I am being offered 3,500 for my injuries in an auto accident, is that a fair offer?

Almost 2 years ago I was stopped at a
red light and a drunk driver hit me
from behind. I fractured my wrist and
my car was a total loss. The money they
are trying to give me is for my
injuries. He went to jail and I went to
ER.. Not sure what other info to say.
Thank you for your time

Asked on March 29, 2016 under Personal Injury, California

Answers:

S.L,. Member, California Bar / FreeAdvice Contributing Attorney

Answered 4 years ago | Contributor

The amount of the settlement offer should include compensation for the medical bills, compensation for pain and suffering which is an amount in addition to the medical bills, and compensation for wage loss.
Compensation for the medical bills is straight reimbursement.  Compensation for pain and suffering is based on the information in the medical reports.  There isn't any mathematical formula for determining pain and suffering.  It just depends on the facts of the case.  For example, your fractured wrist would receive more compensation than someone who only had a sprain.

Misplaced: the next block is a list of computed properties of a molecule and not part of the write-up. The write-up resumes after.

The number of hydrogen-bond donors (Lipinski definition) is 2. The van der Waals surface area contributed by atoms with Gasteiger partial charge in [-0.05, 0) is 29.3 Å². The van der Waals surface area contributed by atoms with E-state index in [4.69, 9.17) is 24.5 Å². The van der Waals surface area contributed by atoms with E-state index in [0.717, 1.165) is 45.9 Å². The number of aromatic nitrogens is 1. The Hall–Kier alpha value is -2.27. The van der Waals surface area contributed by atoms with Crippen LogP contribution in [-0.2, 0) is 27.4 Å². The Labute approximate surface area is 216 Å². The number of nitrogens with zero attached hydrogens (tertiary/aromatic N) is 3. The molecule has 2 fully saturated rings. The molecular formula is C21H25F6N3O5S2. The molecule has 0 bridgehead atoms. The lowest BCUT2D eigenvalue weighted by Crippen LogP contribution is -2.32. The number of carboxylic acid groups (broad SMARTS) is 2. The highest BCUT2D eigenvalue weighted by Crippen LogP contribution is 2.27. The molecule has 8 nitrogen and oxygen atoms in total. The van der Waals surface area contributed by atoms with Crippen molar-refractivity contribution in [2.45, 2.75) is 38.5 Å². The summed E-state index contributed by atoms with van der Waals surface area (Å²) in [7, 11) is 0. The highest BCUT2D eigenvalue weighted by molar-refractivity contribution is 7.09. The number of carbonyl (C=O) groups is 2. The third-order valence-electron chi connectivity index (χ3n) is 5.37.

I would usually ask for quadruple the medical bills to compensate for pain and suffering, but NOT expecting to get that.  That would be a starting point in negotiations.  The insurance company will come back with a much lower offer and negotiations can continue to try to get them to increase their offer.  A fracture should be worth a significant amount of compensation for pain and suffering.  Compensation for wage loss is straight reimbursement.
Since your accident happened almost two years ago, you need to either immediately settle the case or file a lawsuit for negligence against the at-fault party because CA has a two year statute of limitations in personal injury cases.  This means that if the case is NOT settled, you must file your lawsuit for negligence against the at-fault party BEFORE the two year anniversary of the accident.  If you don't, you will miss the statute of limitations and lose your rights forever in the matter.


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